The last thing our Savior said to us in the Gospels of Matthew and Mark was the Great Commission. Mark 16:15: “Go into all the world and proclaim the gospel to the whole creation.” We all try to witness in our worlds, to our families, to our friends, to the people we meet. But to go into all the world is daunting when you have a presentation at work Monday morning or the kids have to be at soccer practice by 4 PM, or you have a paper due Wednesday. Here at Tenth, because of our location, the world can and does come to us.
Tenth International Fellowship’s Conversational English Classes attract students from all over the world on Friday nights and Sunday mornings. At 7 PM on Friday nights in the catacombs and at 9:30 AM on Sunday mornings in the 315 building we have conversational English classes and Bible study.
The conversational English part of the classes on Friday nights is more like tutoring sessions, with usually one or two students per tutor. The low student-to-tutor ratio enables us to personalize the class to meet the specific linguistic needs of each student. Pronunciation can be improved when a tutor has the time to demonstrate how to pronounce a word. Idioms can be explained. Specific vocabulary and general vocabulary can be increased. Listening skills can be improved. Students learn that most Americans will respond positively if you ask them politely, “Could you please speak a little slower?” When someone speaks slower, the students’ listening comprehension is greatly increased. The tutors can also explain about American culture. If we can improve students’ cultural understanding, hopefully they can communicate in a more effective manner. While teaching about our culture, the tutors learn so much about the cultures our students come from. Over the course of a normal year we have about 100 different students come through the class. On the average week we have 15 to 17 students and 10 tutors. In the past few years we have had students from at least 15 countries, places such as China, Korea, Thailand, Vietnam, Japan, Mongolia, Nepal, Russia, Algeria, Saudi Arabia, Turkey, Mali, Cameroon, Brazil, Mexico, Taiwan, and Serbia.
After the English lesson, we have a 15 minute transition period when we sing the doxology and a hymn, discuss events happening at Tenth and in the Delaware Valley, have a prayer, and enjoy a riddle and snacks.
The final 45 minutes of the class on Friday night is a Bible study. The majority of our students are scientific researchers from China who are not Christian. I have, on several occasions, had students actually say to me, “Is that a Bible? I have heard about the Bible, but have never actually seen one.” Hearing that, or something similar to that, brothers and sisters, is so exciting. I normally would respond to a comment like that by saying, “What have you heard about the Bible?” And then I would begin the Bible study from there. Every week in class it is a different situation, with different students who have different backgrounds, but it is always an opportunity to talk about the saving grace of our God. With our low student-to-tutor ratio, there is time for the students to get thoughtful answers to their questions during the Bible study. Our tutors are very dedicated to this ministry. The tutors try to establish relationships with the students. Tutors have stayed in contact with many of the students after they go back to their countries. This is important because so often people come to Christ through a relationship with a Christian.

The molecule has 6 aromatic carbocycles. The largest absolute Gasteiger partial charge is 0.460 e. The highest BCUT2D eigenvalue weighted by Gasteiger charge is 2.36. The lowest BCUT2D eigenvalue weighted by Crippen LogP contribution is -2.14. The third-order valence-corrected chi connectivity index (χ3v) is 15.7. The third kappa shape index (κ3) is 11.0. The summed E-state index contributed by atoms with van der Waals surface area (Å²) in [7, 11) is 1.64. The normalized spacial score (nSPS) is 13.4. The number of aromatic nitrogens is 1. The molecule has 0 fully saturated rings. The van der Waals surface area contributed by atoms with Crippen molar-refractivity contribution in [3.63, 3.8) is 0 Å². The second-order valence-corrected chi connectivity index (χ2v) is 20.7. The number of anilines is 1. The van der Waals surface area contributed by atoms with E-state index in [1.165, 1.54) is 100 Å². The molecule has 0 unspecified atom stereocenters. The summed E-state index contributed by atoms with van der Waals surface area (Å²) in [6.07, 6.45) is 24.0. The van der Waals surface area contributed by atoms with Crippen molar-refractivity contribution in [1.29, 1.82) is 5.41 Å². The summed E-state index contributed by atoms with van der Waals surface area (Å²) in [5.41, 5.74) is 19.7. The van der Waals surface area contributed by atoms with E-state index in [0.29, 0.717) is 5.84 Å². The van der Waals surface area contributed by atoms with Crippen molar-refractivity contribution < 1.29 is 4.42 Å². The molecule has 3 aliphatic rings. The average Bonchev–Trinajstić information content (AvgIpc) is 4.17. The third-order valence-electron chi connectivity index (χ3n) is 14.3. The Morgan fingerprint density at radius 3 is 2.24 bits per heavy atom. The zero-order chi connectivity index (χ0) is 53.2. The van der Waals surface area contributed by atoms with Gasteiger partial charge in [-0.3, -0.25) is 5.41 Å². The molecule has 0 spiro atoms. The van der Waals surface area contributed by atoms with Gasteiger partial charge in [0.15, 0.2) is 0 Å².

We end the classes at 9:30 PM by singing a couple verses from the hymn, “God Be With You Till We Meet Again.”
Please pray for this ministry at Tenth. The Holy Spirit has used this ministry to bear fruit here at Tenth, with students joining the church. One student has even gone on to seminary. But more importantly, since nearly all of our students go back to their home country in a relatively short period of time, pray that the Holy Spirit would nurture the seed planted here at Tenth to bring them to Christ at some later time (if not here).
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Please include the following statement on any distributed copy: By Martin Whittaker. © 2020 Tenth Presbyterian Church. Website: tenth.org